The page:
New York learned the price of that luxury when, in the wake of the twin towers’ collapse, only two working fireboats were on active duty. The John Jay Harvey, a well-maintained museum piece kept off Chelsea, was sent into action. But fireboats, which shift power from engines to pumps when on the scene, need to tie up so the hoses’ thrust doesn’t push them away. The John Jay Harvey, like many other emergency vessels, was forced to tie up to a tree on the promenade. Park officers later chastised boat operators for damaging trees and railings, and ordered them off.
“At the time,” Sherwood recalled, “there weren’t too many people sympathetic to the concerns of the parks department.”
The waterfront itself, built largely on landfill, is weak too, he noted. There were many times in the rescue effort when workers feared that the ground beneath trucks would give when they were pumped full of water and fuel from barges just offshore.
The precarious dance along the seawall might have been avoided if the larger of the more than 100 vessels participating in the effort had places to pull into.
Many of the problems were raised during an emergency harbor operations meeting Thursday. “It was painfully apparent,” said Sherwood, “that although there were a number of ferry slips available, a good portion of this was out of commission in relatively short order.” And bigger boats had few ways of getting in and out of Manhattan.
Environmentalists who work from boats know the problem well. “If somebody had decided to bomb the east side of Manhattan, the UN, we would have been S.O.L., shit out of luck,” said Andy Mele, executive director of the Hudson River Sloop Clearwater Inc., a nonprofit environmental group formed in 1966 by folksinger Pete Seeger.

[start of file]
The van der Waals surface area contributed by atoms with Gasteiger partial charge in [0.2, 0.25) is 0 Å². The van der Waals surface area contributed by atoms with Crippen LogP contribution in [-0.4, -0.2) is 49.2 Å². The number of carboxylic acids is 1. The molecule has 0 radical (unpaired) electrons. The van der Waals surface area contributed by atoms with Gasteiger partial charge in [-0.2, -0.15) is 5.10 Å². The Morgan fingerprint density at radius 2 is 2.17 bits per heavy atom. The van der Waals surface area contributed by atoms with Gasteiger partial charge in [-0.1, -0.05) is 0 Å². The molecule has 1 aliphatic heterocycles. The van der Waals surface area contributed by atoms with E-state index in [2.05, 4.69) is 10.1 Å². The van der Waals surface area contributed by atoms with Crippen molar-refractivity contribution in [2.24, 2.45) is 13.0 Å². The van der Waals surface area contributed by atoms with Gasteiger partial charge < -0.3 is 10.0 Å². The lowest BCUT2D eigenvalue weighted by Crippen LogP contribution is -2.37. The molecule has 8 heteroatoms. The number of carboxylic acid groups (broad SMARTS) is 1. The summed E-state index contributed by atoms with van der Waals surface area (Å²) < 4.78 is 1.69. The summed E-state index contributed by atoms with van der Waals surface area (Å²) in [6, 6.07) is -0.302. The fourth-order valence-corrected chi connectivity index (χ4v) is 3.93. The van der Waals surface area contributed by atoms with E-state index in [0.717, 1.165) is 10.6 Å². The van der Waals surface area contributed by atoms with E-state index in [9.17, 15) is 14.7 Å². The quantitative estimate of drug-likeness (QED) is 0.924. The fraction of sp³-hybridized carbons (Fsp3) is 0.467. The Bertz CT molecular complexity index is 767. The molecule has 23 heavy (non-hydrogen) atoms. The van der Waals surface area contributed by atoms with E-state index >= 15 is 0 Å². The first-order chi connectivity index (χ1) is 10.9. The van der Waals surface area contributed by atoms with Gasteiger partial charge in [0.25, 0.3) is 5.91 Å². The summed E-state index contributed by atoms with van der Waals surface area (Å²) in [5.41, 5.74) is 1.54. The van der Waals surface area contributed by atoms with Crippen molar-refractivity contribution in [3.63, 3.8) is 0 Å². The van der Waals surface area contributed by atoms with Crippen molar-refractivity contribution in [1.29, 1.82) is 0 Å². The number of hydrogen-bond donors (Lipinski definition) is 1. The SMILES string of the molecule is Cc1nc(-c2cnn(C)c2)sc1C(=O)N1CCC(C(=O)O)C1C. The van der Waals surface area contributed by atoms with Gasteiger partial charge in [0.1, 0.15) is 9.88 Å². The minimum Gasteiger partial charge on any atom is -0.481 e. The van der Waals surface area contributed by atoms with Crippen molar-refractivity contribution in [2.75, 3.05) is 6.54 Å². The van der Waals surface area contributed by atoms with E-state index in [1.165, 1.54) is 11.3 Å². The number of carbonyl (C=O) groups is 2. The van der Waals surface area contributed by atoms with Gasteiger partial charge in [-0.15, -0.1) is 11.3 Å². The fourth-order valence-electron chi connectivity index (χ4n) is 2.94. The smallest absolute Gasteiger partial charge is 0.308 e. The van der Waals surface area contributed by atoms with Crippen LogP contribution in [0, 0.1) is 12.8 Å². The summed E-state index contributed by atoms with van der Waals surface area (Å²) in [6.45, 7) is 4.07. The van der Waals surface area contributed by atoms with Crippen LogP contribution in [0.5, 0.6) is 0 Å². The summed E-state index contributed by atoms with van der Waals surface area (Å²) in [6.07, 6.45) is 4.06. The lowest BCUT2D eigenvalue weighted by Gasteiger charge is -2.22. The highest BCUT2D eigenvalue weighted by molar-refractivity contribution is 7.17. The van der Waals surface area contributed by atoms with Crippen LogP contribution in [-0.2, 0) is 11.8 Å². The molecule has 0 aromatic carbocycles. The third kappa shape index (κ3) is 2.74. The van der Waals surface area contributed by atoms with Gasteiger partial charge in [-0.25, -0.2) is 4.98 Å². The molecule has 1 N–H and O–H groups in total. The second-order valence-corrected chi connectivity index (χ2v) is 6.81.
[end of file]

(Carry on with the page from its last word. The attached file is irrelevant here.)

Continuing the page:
Sherwood agreed, noting that on much of the East Side, roadways have created a concrete wall that cuts ships off from the street grid. “It stands to reason to accept that Manhattan is an island and that at some time it’s going to be serviced by vessels, not just in a disaster, so you should make it receptive to vessels,” Sherwood said.
Already the southern end of the Hudson River Park has been dredged so that barges can carry away debris. That would have been unthinkable three weeks ago. In an emergency, ferries would have an easier time docking in that embayment, south of Pier 25, than the New York Waterways’ nearby ferry station, which is exposed to current and is difficult to maneuver into.
“I think that some limited dredging for emergency purposes is viable,” Mele conceded. “Nobody ever imagined that we’d have to plan for something like [the WTC attack], and that was clearly an oversight.”
Sherwood would like channels to Manhattan dredged up and down the Hudson and East rivers, with stronger bulkheads added and hardware to tie up to, even if it’s just for crews to get water from a hydrant or buy provisions at a grocery store. Such use might even help pay for the upkeep of emergency resources.
That might be pushing things too far for greens. “One recognizes that fish habitat is of scant comfort when a city is under attack,” said Mele, but “one of the reasons we have opposed dredging is that there is so much development pressure on that area. If we are to preserve a public amenity and environmental value, these points of access will have to be limited to emergency use only.”
Economic pressure is going to be hard to resist, said Ralph Diaz, a member of the advisory council of the Hudson River Park Trust and chairman of the harbor’s Human Powered Boating Group. “I don’t think anyone is going to charge forward worried about microscopic marine life or breeding grounds” while recovery efforts continue, said Diaz. “But I don’t agree . . . that every pier up and down the river has to be hardened to be emergency-ready in a way that makes them commercially ready.”
Greens know, however, that future environmental remediation projects will likely be put on hold. “I think the [Hudson River] Park is going to now be stymied,” said Diaz. “They don’t have the money, and it’s going to be hard to argue for parks money” as New York rebuilds. “The lower part of the park is going to be very badly affected for a long, long time.”